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emanuele3d
05-20-2015, 02:47 PM
I seem to remember reading somewhere that there is a difference in performance when calling glUseProgram() before or after binding a FrameBuffer. That is, I seem to remember that if glUseProgam() is used after the FrameBuffer is bound the FrameBuffer needs to be re-validated, as it had been validated alreading at binding time. This would suggest that glUseProgram() needs to be used -before- the FrameBuffer is bound so that the FrameBuffer is validated only once.

Can anybody confirm and ideally provide a link to the relevant literature?

Kind regards,

Manu

Osbios
05-22-2015, 07:15 AM
Well, drivers cache a lot of the commands before they actually do anything.
Changing the FBO normally is the most expensive action. And then you often switch between many shaders during rendering to that one FBO. Which would make your "optimization" kind of pointless anyway.
I would expect to see no difference at all.

emanuele3d
05-22-2015, 02:02 PM
Thank you for your reply Osbios.

I'm currently refactoring some OpenGL 2.1 legacy code that I have not originally authored and the original author has moved on. In this context a number of rendering passes follow the pattern "bind an FBO, enable the shader" or viceversa. Differently from the scenario you portray, the code I'm dealing with has somewhere between 15 and 20 FBOs and most post-processing passes (i.e. light shafts, tone mapping, bloom filter, depth of field...) all have their own shader and their own FBO.

As you say binding the FBO is the most expensive operation, and I've read elsewhere this is due to the FBO being validated for completeness every time it is bound. But I also seem to remember that enabling a shader via glUseProgram also triggers the current FBO to be re-validated. If this is the case (perhaps I just dreamed about it!) perhaps it's appropriate to first enable the shader and then bind the FBO. That been said, I guess there's always an FBO bound at any given time, i.e. the default framebuffer, so I guess if glUseProgram does trigger a revalidation it always will, no matter where I put it.

Can anybody confirm?

Alfonse Reinheart
05-22-2015, 03:03 PM
Thank you for your reply Osbios.

I'm currently refactoring some OpenGL 2.1 legacy code that I have not originally authored and the original author has moved on. In this context a number of rendering passes follow the pattern "bind an FBO, enable the shader" or viceversa. Differently from the scenario you portray, the code I'm dealing with has somewhere between 15 and 20 FBOs and most post-processing passes (i.e. light shafts, tone mapping, bloom filter, depth of field...) all have their own shader and their own FBO.

If you have between ~20 FBO binds, but also only ~20 shaders, then it's probably not going to be a problem. Or rather, the cost of changing FBOs that often will dwarf the added cost of also changing shaders.

That being said, you could probably consolidate some of those changes, using different images in the same framebuffer via glDrawBuffers. Of course, whether that would improve speed or not is something you'd have to profile.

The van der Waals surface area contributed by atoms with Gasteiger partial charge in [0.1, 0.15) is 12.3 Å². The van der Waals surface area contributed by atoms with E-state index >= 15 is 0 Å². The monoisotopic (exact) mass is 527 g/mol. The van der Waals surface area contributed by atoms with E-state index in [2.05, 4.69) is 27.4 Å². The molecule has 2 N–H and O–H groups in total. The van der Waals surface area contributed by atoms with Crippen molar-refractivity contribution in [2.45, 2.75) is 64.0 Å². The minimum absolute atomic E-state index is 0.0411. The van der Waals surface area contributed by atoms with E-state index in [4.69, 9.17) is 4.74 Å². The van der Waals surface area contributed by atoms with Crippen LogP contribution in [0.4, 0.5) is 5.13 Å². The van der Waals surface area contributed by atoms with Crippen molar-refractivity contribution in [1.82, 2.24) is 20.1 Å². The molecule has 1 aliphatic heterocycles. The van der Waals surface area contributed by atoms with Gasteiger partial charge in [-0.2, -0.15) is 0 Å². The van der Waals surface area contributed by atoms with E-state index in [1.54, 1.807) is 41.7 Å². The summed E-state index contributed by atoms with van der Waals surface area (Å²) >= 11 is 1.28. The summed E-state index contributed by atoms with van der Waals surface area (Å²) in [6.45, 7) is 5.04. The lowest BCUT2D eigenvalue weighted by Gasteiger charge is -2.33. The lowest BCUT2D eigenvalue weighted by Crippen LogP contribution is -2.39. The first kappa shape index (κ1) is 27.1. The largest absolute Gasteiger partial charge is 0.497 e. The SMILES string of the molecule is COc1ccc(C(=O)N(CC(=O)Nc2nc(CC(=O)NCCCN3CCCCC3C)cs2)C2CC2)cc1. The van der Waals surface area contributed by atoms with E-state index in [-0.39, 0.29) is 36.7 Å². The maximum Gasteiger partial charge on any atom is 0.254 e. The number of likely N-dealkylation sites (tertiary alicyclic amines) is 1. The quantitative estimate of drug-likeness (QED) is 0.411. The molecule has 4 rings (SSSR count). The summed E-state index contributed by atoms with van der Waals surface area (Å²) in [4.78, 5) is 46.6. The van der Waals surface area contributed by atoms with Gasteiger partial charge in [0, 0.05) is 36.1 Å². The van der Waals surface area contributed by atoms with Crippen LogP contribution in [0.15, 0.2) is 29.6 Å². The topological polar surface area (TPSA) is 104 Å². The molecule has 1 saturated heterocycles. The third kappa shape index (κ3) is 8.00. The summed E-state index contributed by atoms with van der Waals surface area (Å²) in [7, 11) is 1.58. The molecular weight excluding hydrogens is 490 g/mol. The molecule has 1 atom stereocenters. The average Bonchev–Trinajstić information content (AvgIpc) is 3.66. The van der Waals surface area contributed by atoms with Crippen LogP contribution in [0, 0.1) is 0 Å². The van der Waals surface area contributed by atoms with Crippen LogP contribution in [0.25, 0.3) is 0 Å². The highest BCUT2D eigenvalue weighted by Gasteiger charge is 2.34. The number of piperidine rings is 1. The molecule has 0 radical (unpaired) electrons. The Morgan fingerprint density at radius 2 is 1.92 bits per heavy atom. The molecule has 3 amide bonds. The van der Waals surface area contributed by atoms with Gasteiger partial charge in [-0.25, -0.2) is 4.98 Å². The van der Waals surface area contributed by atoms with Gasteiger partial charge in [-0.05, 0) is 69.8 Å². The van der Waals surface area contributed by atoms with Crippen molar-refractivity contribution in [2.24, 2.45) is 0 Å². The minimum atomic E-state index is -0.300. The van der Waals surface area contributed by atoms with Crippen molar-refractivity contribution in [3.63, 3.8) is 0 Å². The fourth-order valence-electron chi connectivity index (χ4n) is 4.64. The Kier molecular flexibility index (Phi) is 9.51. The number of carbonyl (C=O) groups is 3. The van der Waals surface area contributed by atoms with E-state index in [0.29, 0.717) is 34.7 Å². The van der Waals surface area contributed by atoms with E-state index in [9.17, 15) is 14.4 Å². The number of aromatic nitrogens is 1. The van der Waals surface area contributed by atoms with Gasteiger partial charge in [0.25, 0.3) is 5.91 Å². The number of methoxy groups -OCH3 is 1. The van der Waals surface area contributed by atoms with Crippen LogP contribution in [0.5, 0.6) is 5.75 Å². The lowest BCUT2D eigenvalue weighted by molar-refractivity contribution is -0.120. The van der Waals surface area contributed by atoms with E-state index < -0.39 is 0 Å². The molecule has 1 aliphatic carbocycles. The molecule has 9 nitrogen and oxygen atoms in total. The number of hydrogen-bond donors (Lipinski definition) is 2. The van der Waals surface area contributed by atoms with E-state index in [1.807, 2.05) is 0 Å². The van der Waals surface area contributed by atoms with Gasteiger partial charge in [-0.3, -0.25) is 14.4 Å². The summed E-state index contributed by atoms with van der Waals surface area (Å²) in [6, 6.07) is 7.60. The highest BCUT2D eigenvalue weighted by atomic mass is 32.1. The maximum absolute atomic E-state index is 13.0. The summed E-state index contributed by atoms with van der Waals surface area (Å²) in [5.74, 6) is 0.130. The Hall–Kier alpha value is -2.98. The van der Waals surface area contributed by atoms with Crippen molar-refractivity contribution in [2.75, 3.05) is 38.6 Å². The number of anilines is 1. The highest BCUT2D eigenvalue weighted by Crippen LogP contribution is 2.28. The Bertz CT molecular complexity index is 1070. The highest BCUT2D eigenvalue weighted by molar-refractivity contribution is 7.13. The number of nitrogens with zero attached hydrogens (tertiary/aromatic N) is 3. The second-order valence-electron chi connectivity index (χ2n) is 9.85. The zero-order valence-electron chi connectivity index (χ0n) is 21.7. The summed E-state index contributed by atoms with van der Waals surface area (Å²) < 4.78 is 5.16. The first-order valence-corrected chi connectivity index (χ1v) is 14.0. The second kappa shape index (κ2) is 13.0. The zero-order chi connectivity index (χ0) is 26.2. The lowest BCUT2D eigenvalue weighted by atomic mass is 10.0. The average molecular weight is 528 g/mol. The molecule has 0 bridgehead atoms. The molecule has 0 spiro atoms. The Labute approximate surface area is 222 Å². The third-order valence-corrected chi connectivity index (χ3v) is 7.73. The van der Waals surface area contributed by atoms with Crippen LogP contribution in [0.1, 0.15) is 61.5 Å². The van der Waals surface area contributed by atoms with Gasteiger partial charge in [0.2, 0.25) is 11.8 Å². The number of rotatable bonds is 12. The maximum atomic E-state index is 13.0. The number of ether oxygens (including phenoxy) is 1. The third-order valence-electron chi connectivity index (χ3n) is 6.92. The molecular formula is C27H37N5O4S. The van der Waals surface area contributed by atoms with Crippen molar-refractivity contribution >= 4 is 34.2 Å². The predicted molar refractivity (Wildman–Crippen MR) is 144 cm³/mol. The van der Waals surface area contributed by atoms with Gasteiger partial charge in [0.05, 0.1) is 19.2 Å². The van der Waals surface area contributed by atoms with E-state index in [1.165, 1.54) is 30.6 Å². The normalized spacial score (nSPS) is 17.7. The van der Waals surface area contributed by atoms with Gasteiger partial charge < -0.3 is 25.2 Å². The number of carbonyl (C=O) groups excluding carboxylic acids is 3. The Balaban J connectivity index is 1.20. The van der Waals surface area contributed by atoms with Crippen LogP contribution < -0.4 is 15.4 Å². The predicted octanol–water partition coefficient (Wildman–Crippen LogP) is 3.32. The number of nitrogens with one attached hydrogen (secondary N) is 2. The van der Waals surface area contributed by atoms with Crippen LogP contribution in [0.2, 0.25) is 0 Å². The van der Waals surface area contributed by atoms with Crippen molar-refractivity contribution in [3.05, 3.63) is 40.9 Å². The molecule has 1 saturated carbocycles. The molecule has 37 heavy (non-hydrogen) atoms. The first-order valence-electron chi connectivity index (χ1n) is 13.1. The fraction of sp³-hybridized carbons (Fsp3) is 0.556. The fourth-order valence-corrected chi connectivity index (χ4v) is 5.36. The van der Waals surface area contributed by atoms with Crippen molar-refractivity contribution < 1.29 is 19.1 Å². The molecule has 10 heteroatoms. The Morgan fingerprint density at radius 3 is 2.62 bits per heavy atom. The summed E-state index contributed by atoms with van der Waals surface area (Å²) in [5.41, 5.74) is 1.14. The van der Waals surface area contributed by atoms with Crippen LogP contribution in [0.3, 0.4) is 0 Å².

Changing shader state isn't cheap, but it isn't as expensive as FBO changes.


As you say binding the FBO is the most expensive operation, and I've read elsewhere this is due to the FBO being validated for completeness every time it is bound.

Really, framebuffer completeness is the least of the issues with framebuffer binding. It's more about how the GPU has to clear all of its caches, swap a bunch of memory pointers, stall the rendering pipeline (so that the old stuff is finished processing), and so forth.

Framebuffer completeness is a drop in the bucket compared to that.

Also, completeness checking can be done ahead of time; it is a property of the framebuffer itself and is unaffected by other state. So unless the FBO's state is changed, it will always be complete, so there's no need to check it.

emanuele3d
05-22-2015, 03:35 PM
That being said, you could probably consolidate some of those changes, using different images in the same framebuffer via glDrawBuffers.


I've considered it. Most FBOs have different image sizes, which is why the original author of the code used so many FBOs. I seem to understand modern OpenGL versions have relaxed the need for FBO attachments of the same size, but the project I'm working on is still OpenGL 2.1 and in that context I'd be able to reduce the number of FBOs by only a little. I might eventually head that way nevertheless.



Really, framebuffer completeness is the least of the issues with framebuffer binding. It's more about how the GPU has to clear all of its caches, swap a bunch of memory pointers, stall the rendering pipeline (so that the old stuff is finished processing), and so forth. Framebuffer completeness is a drop in the bucket compared to that.
Thank you for clarifying this. Where can one get more information on these issues? I've gone through a number of OpenGL books but there was little in terms of costs of operations and performance tips.